varnish on top of linseed oil


a friend is making a low wooden stool to sit on. he is using oak and seems very keen to put linseed oil on it, which he says will bring out the grain.
since this stool will go on to a japanese type padded mat, i dont want a greasy finish on it. he says that i could put a water based semi matt clear varnish on it, on top of the linseed oil. can this be right? putting varnish onto linseed oil seems a bit strange to me. if its not right could anyone advise me on what kind of varnish to put on top of the oak please.
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Torge wrote:

Using oil based varnished will do the same thing for the grain as would linseed oil.
When using linseed oil - or any oil finish - one wipes off the excess that hasn't soaked in within 30 minutes or so and the remainder dries. IOW, it isn't greasy and a top coat - even a water based one - can be applied after the oil is thoroughly dried.
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I do this frequently when using water based poly or varnish. The water based does very little to bring out the grain. DAMHIKT, but the important thing is to make sure that the BLO is well cured before the WB is applied. Wait at least a full 24 hours after the BLO app, I like to wait 48 just to be sure.
Incidentally, my experience with BLO on (red) oak is that it darkens the wood substantially. I like it myself, but if your friend may want to experiment on scrap before applying to the stool.
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I agree -- TEST
Be aware, BLO, and other oil finishes, there is dry to touch time and cure time. Dry to touch is something like 24 hours, but cure time can take weeks and weeks with red oak because of wide and big wood cells. You don't need full cure time to apply varnish top coat(s.) But you do need to check and wipe down any seepage of BLO during drying time, and the 24 hours clock gets reset to zero if any seepage occurs (this is because of large wood cellular structure in red oak exposed during sawing and sanding will fill up with BLO and drain out during drying.)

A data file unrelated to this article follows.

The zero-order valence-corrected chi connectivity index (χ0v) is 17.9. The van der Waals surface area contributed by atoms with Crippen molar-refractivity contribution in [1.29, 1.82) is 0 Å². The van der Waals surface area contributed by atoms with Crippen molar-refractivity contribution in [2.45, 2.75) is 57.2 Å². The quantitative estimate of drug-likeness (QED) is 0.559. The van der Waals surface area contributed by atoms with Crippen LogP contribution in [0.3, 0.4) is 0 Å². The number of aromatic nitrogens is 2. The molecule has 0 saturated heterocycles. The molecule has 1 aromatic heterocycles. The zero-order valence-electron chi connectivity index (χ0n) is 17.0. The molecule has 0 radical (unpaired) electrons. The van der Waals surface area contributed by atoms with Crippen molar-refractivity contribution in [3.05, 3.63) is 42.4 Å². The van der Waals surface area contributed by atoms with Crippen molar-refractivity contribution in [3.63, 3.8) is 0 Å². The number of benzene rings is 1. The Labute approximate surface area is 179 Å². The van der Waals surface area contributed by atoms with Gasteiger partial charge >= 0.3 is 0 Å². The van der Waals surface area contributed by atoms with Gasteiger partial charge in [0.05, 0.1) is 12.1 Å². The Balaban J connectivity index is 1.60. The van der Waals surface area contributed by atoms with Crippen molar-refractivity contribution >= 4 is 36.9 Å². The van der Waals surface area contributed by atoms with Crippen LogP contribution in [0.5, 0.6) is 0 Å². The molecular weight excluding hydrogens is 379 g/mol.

Phil S.
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Torge wrote:

It's a bit strange to me too. In the first place you would be defeating the purpose. Linseed oil is great by it's self. When the surface gets scratched, you just apply more oil and the scratch will be unnoticed. Linseed oil is great for the wood. It will keep it from cracking. Linseed oil does dry out in time and you will need to clean the surface and apply more of it.
Personally, I would use a Poly finish. It is a tough finish and will last for years.
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Torge wrote:

It's a bit strange to me too. In the first place you would be defeating the purpose. Linseed oil is great by it's self. When the surface gets scratched, you just apply more oil and the scratch will be unnoticed. Linseed oil is great for the wood. It will keep it from cracking. Linseed oil does dry out in time and you will need to clean the surface and apply more of it.
Personally, I would use a Poly finish. It is a tough finish and will last for years.
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Torge wrote:

It's a bit strange to me too. In the first place you would be defeating the purpose. Linseed oil is great by it's self. When the surface gets scratched, you just apply more oil and the scratch will be unnoticed. Linseed oil is great for the wood. It will keep it from cracking. Linseed oil does dry out in time and you will need to clean the surface and apply more of it.
Personally, I would use a Poly finish. It is a tough finish and will last for years.
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@voidacious.net says...

I cannot vouch for water based varnish, but you can definitely put oil/turps based polyurethane over a linseed oil finish. Been there, done that, many times.
-Peter
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